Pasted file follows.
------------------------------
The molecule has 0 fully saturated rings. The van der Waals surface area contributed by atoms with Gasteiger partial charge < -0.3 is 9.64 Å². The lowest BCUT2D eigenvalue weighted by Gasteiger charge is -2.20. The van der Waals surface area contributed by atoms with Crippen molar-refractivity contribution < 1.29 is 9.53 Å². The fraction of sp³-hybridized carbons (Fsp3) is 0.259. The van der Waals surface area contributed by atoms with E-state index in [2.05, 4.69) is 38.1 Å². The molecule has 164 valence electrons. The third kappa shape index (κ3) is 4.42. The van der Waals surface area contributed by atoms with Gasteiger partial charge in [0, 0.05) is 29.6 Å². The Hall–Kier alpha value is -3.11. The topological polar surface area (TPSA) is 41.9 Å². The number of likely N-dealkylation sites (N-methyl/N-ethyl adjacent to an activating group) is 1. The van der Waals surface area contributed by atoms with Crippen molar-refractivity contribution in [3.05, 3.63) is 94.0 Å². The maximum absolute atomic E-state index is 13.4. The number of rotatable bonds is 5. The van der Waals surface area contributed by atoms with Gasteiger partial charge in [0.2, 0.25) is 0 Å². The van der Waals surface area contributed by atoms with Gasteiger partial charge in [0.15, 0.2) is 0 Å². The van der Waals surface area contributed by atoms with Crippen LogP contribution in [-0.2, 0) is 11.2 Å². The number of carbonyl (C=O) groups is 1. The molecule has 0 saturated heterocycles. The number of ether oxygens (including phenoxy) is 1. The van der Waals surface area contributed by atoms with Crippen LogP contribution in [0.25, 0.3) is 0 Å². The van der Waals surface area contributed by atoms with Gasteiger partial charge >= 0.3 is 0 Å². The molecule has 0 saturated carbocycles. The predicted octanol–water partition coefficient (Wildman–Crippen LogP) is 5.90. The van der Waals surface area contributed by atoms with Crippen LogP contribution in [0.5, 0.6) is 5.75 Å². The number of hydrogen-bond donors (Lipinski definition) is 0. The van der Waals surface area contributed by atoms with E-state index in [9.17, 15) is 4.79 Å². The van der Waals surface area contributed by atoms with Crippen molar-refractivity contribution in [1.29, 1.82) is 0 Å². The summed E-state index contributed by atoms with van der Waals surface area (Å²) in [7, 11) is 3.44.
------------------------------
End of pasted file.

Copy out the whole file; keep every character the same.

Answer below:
The molecule has 0 fully saturated rings. The van der Waals surface area contributed by atoms with Gasteiger partial charge < -0.3 is 9.64 Å². The lowest BCUT2D eigenvalue weighted by Gasteiger charge is -2.20. The van der Waals surface area contributed by atoms with Crippen molar-refractivity contribution < 1.29 is 9.53 Å². The fraction of sp³-hybridized carbons (Fsp3) is 0.259. The van der Waals surface area contributed by atoms with E-state index in [2.05, 4.69) is 38.1 Å². The molecule has 164 valence electrons. The third kappa shape index (κ3) is 4.42. The van der Waals surface area contributed by atoms with Gasteiger partial charge in [0, 0.05) is 29.6 Å². The Hall–Kier alpha value is -3.11. The topological polar surface area (TPSA) is 41.9 Å². The number of likely N-dealkylation sites (N-methyl/N-ethyl adjacent to an activating group) is 1. The van der Waals surface area contributed by atoms with Crippen molar-refractivity contribution in [3.05, 3.63) is 94.0 Å². The maximum absolute atomic E-state index is 13.4. The number of rotatable bonds is 5. The van der Waals surface area contributed by atoms with Gasteiger partial charge in [0.2, 0.25) is 0 Å². The van der Waals surface area contributed by atoms with Gasteiger partial charge in [0.15, 0.2) is 0 Å². The van der Waals surface area contributed by atoms with Crippen LogP contribution in [-0.2, 0) is 11.2 Å². The number of carbonyl (C=O) groups is 1. The molecule has 0 saturated heterocycles. The number of ether oxygens (including phenoxy) is 1. The van der Waals surface area contributed by atoms with Crippen LogP contribution in [0.25, 0.3) is 0 Å². The van der Waals surface area contributed by atoms with Gasteiger partial charge >= 0.3 is 0 Å². The molecule has 0 saturated carbocycles. The predicted octanol–water partition coefficient (Wildman–Crippen LogP) is 5.90. The van der Waals surface area contributed by atoms with Crippen LogP contribution in [0.5, 0.6) is 5.75 Å². The number of hydrogen-bond donors (Lipinski definition) is 0. The van der Waals surface area contributed by atoms with E-state index in [9.17, 15) is 4.79 Å². The van der Waals surface area contributed by atoms with Crippen molar-refractivity contribution in [1.29, 1.82) is 0 Å². The summed E-state index contributed by atoms with van der Waals surface area (Å²) in [7, 11) is 3.44.